ROBERT SIEGEL, host:

From NPR News, this is ALL THINGS CONSIDERED. I'm Robert Siegel.

MELISSA BLOCK, host:

And I'm Melissa Block.

This century, climate change could bring on a global economic disaster not unlike the Great Depression. That warning today in a new report from the British government. It says taking serious action against climate change will have a cost, but the analysis says it's worth spending considerable money now to reduce the risk of a financial disaster later.

NPR's Richard Harris reports.

RICHARD HARRIS: Britain's Prime Minister Tony Blair has long championed taking steps to combat climate change. He commissioned the latest report last year after he had hosted the G8 Summit of industrial leaders in Scotland. Today, he said the analysis is the most important report about the future ever published under his leadership.

Prime Minister TONY BLAIR (Great Britain): It is not in doubt that if the science is right, the consequences for our planet are literally disastrous. And this disaster is not fit to happen in some science fiction future many years ahead, but in our lifetime.

HARRIS: The economic disaster foreseen in the report is due to the likelihood of crop killing droughts, the spread of tropical disease and coastal flooding as sea level rises. Most of climate change is driven by the burning of coal, oil and natural gas, which puts carbon dioxide into the atmosphere. This analysis finds that to avert potential disaster, we will eventually need to reduce so-called greenhouse gas emissions by a staggering 80 percent.

Sir Nicholas Stern, who is the primary author of the 700 page report, says it makes economic sense to get started now.

Sir NICHOLAS STERN (Stern Review on the Economics of Climate Change): We've got a window of 10 or 15 years in order to get going and act strongly. And the later we delay it, the more these things accumulate in the atmosphere, it's very difficult to get them out, so that the later we leave it, the more difficult the problem.

HARRIS: Stern was once the chief economist at the World Bank, so it's not surprising his recommendations are similar to what many economists have been suggesting for years. The key is to create strong incentives to move away from carbon based fuels. The way to achieve that is to put a price tag on carbon dioxide emissions. Stern says that could mean a carbon tax, higher fuel efficiency standards, as well as a trading system so companies can buy and sell the right to put carbon dioxide into the atmosphere.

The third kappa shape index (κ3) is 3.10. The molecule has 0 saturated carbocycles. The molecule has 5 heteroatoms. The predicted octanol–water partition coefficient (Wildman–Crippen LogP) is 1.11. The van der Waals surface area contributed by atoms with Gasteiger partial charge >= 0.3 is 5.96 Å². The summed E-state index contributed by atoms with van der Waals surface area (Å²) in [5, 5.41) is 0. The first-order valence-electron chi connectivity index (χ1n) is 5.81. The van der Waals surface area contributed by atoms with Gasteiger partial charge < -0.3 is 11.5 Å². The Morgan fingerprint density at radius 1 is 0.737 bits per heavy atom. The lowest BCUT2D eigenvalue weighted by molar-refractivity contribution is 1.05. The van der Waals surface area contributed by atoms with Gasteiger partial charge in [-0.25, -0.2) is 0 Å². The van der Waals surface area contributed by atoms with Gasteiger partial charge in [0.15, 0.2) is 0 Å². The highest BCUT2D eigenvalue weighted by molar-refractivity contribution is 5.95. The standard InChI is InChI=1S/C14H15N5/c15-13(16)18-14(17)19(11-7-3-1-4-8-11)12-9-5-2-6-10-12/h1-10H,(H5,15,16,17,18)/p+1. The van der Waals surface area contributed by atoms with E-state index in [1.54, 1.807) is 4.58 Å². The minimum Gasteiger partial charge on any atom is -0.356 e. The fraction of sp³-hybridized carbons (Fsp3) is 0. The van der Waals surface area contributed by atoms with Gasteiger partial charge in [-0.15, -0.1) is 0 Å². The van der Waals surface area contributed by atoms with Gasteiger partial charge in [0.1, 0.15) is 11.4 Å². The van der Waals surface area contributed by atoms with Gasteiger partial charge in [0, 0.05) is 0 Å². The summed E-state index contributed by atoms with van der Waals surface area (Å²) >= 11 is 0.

Sir STERN: The figure that we think to cut back from where we are now as a world by 2050 would be around 25 percent. That does mean though that those things like producing electricity would have to cut back by more than that. Because there's some areas, like transport, which probably will take a little longer to cut back.

HARRIS: Right now, the trend is exactly the opposite. Globally, there is an increase in emissions. That's true from the United States, as well as from China's rapidly growing economy and even from Europe, which is attempting to reign in its emissions under the Kyoto Climate Treaty.

Robert Stavins at Harvard University's Kennedy School says reversing that trend will be tough. It will require convincing the world not to use cheap and abundant energy resources, particularly coal.

Professor ROBERT STAVINS (Harvard University): The reality is there are tremendous coal resources in the United States and in China and in India and in other countries. It's difficult to picture in a short to medium term those coal resource being abandoned. China is now building a large scale coal fired power plant once every week.

HARRIS: It might be possible to burn coal and capture carbon dioxide before it ends up in the atmosphere, but that would cost a lot more. And Stavins says in any event, it's not easy to motivate people to spend money on a problem they can't see right now.

Professor STAVINS: Selling it is exceptionally difficult and I think sometimes we've done damage to our cells in this vein by pulling ourselves into thinking there's going to be a lot easier than it is.

HARRIS: The British report isn't likely to change a lot of minds, Stavins says. That's because even the best economic projections about climate change are fought with uncertainly.

But author Nicholas Stern says the plan he's put forth would cost about one percent of the world's total income each year, so this I not asking the nations of the world for a huge sacrifice.

Sir STERN: There's absolutely no reason why this should stop anybody's growth. It just means doing some important things in life a little bit differently.

HARRIS: Stern says the first step is to convince governments around the world, including the reluctant United States, that they should share a sense of urgency about global warming.

Richard Harris, NPR News.

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